Tuesday, August 23, 2005

 

Tonight's Berger Fix

Luongo has opted to not accept the deal. Arbitration tomorrow morning...

Now for the ever popular Mr. Howard Berger

BY HOWARD BERGER

The Fan-590, Toronto

It was nice to see that my late-summer attempt at forecasting the standings and playoff match-ups this season was not taken seriously! Holy Cripes. A couple of e-mailers ask me in a light-hearted way to have some fun with predictions – more than three weeks before training camps open!!! – and people are treating it like a Bin Laden videotape. Not surprisingly, it was the myopic Leaf zealots who were gripping the most. The mere notion of the Leafs re-entering a pool of teams that might scramble for a playoff spot is a bit much for the Blue and White denizens. After all, a 100-point season, followed by another aborted Stanley Cup run, has always been more than satisfactory for the Toronto crowd.

Perhaps, through all the criticism from media types the past three weeks, this really is an attempt by the Leafs to take a fork in the road. I hesitate to use the term re-build, because it normally indicates that a team is stepping back after winning something. And the Leafs haven’t won anything in 38 years. But, maybe the Buds are realizing that they must founder for a short period before taking another legitimate run at ending their Cup famine. It’s not a strategy the organization would ever confess to, for fear of touching off a suicide binge in southern Ontario. But, it seems like the short-lived days of yielding future accessories for immediate help (Owen Nolan, Brian Leetch) are over, and may never return under the salary cap.

Why is it so implausible to think that the Leafs might struggle for a time? It wasn’t all that long ago that merely qualifying for the post-season was the club’s unspoken objective from year to year. Heck, as recently as 1997 and ’98, then-coach Mike Murphy would ponder making the playoffs as a goal practically every day. It’s not that Murph didn’t want to aim higher, or even win a Stanley Cup. It’s just that he was a realist… not a dreamer. When Pat Quinn came along, the team began to threaten a bit more seriously, and Quinn is primarily the reason why. Though he still appears to be abhorred by a large segment of Leaf rooters, Quinn has been a terrific coach – one of the best in the franchise’s history. Through annual roster fluctuations, the players have repeatedly responded to Quinn, often under dire circumstances (i.e. the 2002 playoff run with half the team in sick bay). There is still a huge Stanley Cup vacancy on Quinn’s mantelpiece, but the guy has hardly been a failure.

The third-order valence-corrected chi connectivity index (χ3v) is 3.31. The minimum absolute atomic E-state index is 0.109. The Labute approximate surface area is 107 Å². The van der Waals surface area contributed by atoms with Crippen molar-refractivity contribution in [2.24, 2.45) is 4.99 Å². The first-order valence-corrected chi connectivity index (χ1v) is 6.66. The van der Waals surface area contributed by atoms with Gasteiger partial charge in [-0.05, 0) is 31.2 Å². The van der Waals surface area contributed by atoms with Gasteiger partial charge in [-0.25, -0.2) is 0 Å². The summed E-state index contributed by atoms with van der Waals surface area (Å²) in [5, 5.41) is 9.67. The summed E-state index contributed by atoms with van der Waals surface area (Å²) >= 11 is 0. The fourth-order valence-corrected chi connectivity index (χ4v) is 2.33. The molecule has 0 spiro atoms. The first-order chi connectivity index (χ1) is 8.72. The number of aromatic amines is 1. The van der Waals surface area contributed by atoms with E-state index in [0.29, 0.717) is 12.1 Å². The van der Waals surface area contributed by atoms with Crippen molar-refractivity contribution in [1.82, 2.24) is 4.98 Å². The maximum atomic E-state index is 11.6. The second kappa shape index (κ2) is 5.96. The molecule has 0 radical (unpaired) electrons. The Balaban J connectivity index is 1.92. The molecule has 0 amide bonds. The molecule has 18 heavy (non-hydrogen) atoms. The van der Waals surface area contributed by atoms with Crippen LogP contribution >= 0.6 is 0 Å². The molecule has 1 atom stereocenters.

This season is surely to be Quinn’s most imposing challenge. And, it’s the very fans that refer to such a statement as “Leaf bashing” who realize it the most. For reasons that have been thoroughly debated since Aug. 1st, Quinn is likely to enter the 2005-06 season with the most shallow roster of his Toronto coaching tenure. The king-pin defenseman the Leafs had for a brief spell (Leetch) is gone. Though Gary Roberts, Joe Nieuwendyk, Alexander Mogilny and Owen Nolan were fast reaching the stage where they had to be replaced, they represented too much of the club’s scoring balance – as wingers – to be purged in the same year. There are few NHL teams that could immediately recoup such veteran depth, and the Leafs had no chance of doing so with their self-imposed cap squeeze.